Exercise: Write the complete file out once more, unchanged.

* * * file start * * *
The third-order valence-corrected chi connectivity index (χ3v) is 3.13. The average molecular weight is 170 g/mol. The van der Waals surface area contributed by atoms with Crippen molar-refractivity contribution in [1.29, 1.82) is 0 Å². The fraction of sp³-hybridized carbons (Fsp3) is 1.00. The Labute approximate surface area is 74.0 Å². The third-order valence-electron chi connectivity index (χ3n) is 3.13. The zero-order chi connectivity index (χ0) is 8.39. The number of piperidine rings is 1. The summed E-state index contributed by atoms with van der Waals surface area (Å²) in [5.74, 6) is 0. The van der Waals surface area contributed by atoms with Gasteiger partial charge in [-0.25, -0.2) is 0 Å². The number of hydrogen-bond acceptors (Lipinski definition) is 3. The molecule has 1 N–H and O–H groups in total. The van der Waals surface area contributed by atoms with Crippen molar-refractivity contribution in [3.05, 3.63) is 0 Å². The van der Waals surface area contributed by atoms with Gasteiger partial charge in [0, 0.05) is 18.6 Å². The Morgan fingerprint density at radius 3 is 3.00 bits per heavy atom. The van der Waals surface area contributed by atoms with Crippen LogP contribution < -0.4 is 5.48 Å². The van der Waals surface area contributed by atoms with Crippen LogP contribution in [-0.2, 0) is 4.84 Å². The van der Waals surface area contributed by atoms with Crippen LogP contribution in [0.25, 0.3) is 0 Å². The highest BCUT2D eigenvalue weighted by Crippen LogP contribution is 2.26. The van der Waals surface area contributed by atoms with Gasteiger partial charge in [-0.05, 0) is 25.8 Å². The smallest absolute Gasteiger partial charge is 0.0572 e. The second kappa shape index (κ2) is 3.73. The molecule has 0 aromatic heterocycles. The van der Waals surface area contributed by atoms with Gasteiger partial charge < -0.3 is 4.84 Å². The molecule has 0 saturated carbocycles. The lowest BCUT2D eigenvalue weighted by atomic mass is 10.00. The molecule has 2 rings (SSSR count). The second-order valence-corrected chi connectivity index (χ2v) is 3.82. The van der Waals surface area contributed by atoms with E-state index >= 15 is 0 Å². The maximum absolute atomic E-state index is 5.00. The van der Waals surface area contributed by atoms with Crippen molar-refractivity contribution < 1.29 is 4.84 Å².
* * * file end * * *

The third-order valence-corrected chi connectivity index (χ3v) is 3.13. The average molecular weight is 170 g/mol. The van der Waals surface area contributed by atoms with Crippen molar-refractivity contribution in [1.29, 1.82) is 0 Å². The fraction of sp³-hybridized carbons (Fsp3) is 1.00. The Labute approximate surface area is 74.0 Å². The third-order valence-electron chi connectivity index (χ3n) is 3.13. The zero-order chi connectivity index (χ0) is 8.39. The number of piperidine rings is 1. The summed E-state index contributed by atoms with van der Waals surface area (Å²) in [5.74, 6) is 0. The van der Waals surface area contributed by atoms with Gasteiger partial charge in [-0.25, -0.2) is 0 Å². The number of hydrogen-bond acceptors (Lipinski definition) is 3. The molecule has 1 N–H and O–H groups in total. The van der Waals surface area contributed by atoms with Crippen molar-refractivity contribution in [3.05, 3.63) is 0 Å². The van der Waals surface area contributed by atoms with Gasteiger partial charge in [0, 0.05) is 18.6 Å². The Morgan fingerprint density at radius 3 is 3.00 bits per heavy atom. The van der Waals surface area contributed by atoms with Crippen LogP contribution < -0.4 is 5.48 Å². The van der Waals surface area contributed by atoms with Crippen LogP contribution in [-0.2, 0) is 4.84 Å². The van der Waals surface area contributed by atoms with Crippen LogP contribution in [0.25, 0.3) is 0 Å². The highest BCUT2D eigenvalue weighted by Crippen LogP contribution is 2.26. The van der Waals surface area contributed by atoms with Gasteiger partial charge in [-0.05, 0) is 25.8 Å². The smallest absolute Gasteiger partial charge is 0.0572 e. The second kappa shape index (κ2) is 3.73. The molecule has 0 aromatic heterocycles. The van der Waals surface area contributed by atoms with Gasteiger partial charge < -0.3 is 4.84 Å². The molecule has 0 saturated carbocycles. The lowest BCUT2D eigenvalue weighted by atomic mass is 10.00. The molecule has 2 rings (SSSR count). The second-order valence-corrected chi connectivity index (χ2v) is 3.82. The van der Waals surface area contributed by atoms with E-state index >= 15 is 0 Å². The maximum absolute atomic E-state index is 5.00. The van der Waals surface area contributed by atoms with Crippen molar-refractivity contribution < 1.29 is 4.84 Å².